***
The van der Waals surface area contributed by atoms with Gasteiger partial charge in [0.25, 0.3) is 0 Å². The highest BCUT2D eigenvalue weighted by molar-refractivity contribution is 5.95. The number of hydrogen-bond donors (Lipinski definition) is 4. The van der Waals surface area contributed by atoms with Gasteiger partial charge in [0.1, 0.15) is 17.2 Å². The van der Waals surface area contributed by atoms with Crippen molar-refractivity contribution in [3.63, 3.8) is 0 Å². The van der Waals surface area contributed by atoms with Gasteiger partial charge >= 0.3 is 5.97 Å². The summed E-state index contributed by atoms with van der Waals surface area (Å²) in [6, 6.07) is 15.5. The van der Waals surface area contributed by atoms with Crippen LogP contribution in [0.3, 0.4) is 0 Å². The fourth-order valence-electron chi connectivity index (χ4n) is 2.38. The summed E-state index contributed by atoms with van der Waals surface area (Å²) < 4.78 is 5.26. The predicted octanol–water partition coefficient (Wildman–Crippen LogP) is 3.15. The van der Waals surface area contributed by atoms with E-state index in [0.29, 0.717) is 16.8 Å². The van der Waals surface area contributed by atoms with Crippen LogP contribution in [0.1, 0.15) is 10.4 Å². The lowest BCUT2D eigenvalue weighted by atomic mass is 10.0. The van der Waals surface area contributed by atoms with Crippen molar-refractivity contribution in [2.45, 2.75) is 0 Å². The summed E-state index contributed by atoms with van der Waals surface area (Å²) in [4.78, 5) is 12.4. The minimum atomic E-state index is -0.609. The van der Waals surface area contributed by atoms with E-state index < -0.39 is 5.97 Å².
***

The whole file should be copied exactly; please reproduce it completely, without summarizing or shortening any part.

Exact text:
The van der Waals surface area contributed by atoms with Gasteiger partial charge in [0.25, 0.3) is 0 Å². The highest BCUT2D eigenvalue weighted by molar-refractivity contribution is 5.95. The number of hydrogen-bond donors (Lipinski definition) is 4. The van der Waals surface area contributed by atoms with Gasteiger partial charge in [0.1, 0.15) is 17.2 Å². The van der Waals surface area contributed by atoms with Crippen molar-refractivity contribution in [3.63, 3.8) is 0 Å². The van der Waals surface area contributed by atoms with Gasteiger partial charge >= 0.3 is 5.97 Å². The summed E-state index contributed by atoms with van der Waals surface area (Å²) in [6, 6.07) is 15.5. The van der Waals surface area contributed by atoms with Crippen LogP contribution in [0.3, 0.4) is 0 Å². The fourth-order valence-electron chi connectivity index (χ4n) is 2.38. The summed E-state index contributed by atoms with van der Waals surface area (Å²) < 4.78 is 5.26. The predicted octanol–water partition coefficient (Wildman–Crippen LogP) is 3.15. The van der Waals surface area contributed by atoms with E-state index in [0.29, 0.717) is 16.8 Å². The van der Waals surface area contributed by atoms with Crippen LogP contribution in [0.1, 0.15) is 10.4 Å². The lowest BCUT2D eigenvalue weighted by atomic mass is 10.0. The van der Waals surface area contributed by atoms with Crippen molar-refractivity contribution in [2.45, 2.75) is 0 Å². The summed E-state index contributed by atoms with van der Waals surface area (Å²) in [4.78, 5) is 12.4. The minimum atomic E-state index is -0.609. The van der Waals surface area contributed by atoms with E-state index < -0.39 is 5.97 Å².